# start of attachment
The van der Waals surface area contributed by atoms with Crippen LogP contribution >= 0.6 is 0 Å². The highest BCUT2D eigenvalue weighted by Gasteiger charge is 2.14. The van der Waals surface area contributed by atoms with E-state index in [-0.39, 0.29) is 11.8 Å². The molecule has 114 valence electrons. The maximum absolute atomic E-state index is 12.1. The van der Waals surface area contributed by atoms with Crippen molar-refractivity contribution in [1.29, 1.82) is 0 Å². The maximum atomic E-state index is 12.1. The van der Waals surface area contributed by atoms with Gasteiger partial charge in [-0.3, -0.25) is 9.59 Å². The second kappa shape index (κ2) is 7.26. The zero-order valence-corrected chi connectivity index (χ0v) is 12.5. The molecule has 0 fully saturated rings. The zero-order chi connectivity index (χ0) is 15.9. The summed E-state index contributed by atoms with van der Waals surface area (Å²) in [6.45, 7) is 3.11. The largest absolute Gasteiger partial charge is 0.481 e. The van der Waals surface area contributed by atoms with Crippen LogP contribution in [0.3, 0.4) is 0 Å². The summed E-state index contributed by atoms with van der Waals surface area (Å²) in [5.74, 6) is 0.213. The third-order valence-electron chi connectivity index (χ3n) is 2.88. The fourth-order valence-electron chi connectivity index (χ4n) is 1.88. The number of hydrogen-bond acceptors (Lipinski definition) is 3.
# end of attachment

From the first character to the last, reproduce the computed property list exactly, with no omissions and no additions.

The van der Waals surface area contributed by atoms with Crippen LogP contribution >= 0.6 is 0 Å². The highest BCUT2D eigenvalue weighted by Gasteiger charge is 2.14. The van der Waals surface area contributed by atoms with E-state index in [-0.39, 0.29) is 11.8 Å². The molecule has 114 valence electrons. The maximum absolute atomic E-state index is 12.1. The van der Waals surface area contributed by atoms with Crippen molar-refractivity contribution in [1.29, 1.82) is 0 Å². The maximum atomic E-state index is 12.1. The van der Waals surface area contributed by atoms with Gasteiger partial charge in [-0.3, -0.25) is 9.59 Å². The second kappa shape index (κ2) is 7.26. The zero-order valence-corrected chi connectivity index (χ0v) is 12.5. The molecule has 0 fully saturated rings. The zero-order chi connectivity index (χ0) is 15.9. The summed E-state index contributed by atoms with van der Waals surface area (Å²) in [6.45, 7) is 3.11. The largest absolute Gasteiger partial charge is 0.481 e. The van der Waals surface area contributed by atoms with Crippen LogP contribution in [0.3, 0.4) is 0 Å². The summed E-state index contributed by atoms with van der Waals surface area (Å²) in [5.74, 6) is 0.213. The third-order valence-electron chi connectivity index (χ3n) is 2.88. The fourth-order valence-electron chi connectivity index (χ4n) is 1.88. The number of hydrogen-bond acceptors (Lipinski definition) is 3.